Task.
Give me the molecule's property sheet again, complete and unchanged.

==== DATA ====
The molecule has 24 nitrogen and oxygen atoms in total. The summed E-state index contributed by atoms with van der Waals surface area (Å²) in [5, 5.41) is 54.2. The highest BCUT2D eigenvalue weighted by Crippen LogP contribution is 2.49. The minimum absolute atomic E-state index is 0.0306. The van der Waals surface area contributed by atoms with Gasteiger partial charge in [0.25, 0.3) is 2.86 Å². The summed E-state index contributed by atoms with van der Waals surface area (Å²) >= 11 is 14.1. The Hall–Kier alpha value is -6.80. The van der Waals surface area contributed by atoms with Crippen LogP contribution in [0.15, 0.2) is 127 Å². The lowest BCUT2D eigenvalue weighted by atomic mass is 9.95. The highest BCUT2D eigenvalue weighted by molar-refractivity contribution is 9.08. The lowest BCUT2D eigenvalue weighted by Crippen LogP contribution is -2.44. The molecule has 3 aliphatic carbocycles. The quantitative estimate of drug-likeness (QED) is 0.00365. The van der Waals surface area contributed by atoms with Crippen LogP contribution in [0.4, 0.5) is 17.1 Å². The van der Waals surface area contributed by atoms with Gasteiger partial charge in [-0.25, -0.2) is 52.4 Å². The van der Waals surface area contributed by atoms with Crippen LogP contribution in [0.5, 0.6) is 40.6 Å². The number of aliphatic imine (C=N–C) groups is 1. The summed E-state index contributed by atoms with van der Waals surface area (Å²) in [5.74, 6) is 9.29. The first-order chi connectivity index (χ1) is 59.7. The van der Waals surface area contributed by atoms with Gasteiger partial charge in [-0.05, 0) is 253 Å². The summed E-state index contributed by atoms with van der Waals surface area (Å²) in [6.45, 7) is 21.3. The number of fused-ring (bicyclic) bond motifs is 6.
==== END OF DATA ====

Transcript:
The molecule has 24 nitrogen and oxygen atoms in total. The summed E-state index contributed by atoms with van der Waals surface area (Å²) in [5, 5.41) is 54.2. The highest BCUT2D eigenvalue weighted by Crippen LogP contribution is 2.49. The minimum absolute atomic E-state index is 0.0306. The van der Waals surface area contributed by atoms with Gasteiger partial charge in [0.25, 0.3) is 2.86 Å². The summed E-state index contributed by atoms with van der Waals surface area (Å²) >= 11 is 14.1. The Hall–Kier alpha value is -6.80. The van der Waals surface area contributed by atoms with Crippen LogP contribution in [0.15, 0.2) is 127 Å². The lowest BCUT2D eigenvalue weighted by atomic mass is 9.95. The highest BCUT2D eigenvalue weighted by molar-refractivity contribution is 9.08. The lowest BCUT2D eigenvalue weighted by Crippen LogP contribution is -2.44. The molecule has 3 aliphatic carbocycles. The quantitative estimate of drug-likeness (QED) is 0.00365. The van der Waals surface area contributed by atoms with Crippen LogP contribution in [0.4, 0.5) is 17.1 Å². The van der Waals surface area contributed by atoms with Gasteiger partial charge in [-0.25, -0.2) is 52.4 Å². The van der Waals surface area contributed by atoms with Crippen LogP contribution in [0.5, 0.6) is 40.6 Å². The number of aliphatic imine (C=N–C) groups is 1. The summed E-state index contributed by atoms with van der Waals surface area (Å²) in [5.74, 6) is 9.29. The first-order chi connectivity index (χ1) is 59.7. The van der Waals surface area contributed by atoms with Gasteiger partial charge in [-0.05, 0) is 253 Å². The summed E-state index contributed by atoms with van der Waals surface area (Å²) in [6.45, 7) is 21.3. The number of fused-ring (bicyclic) bond motifs is 6.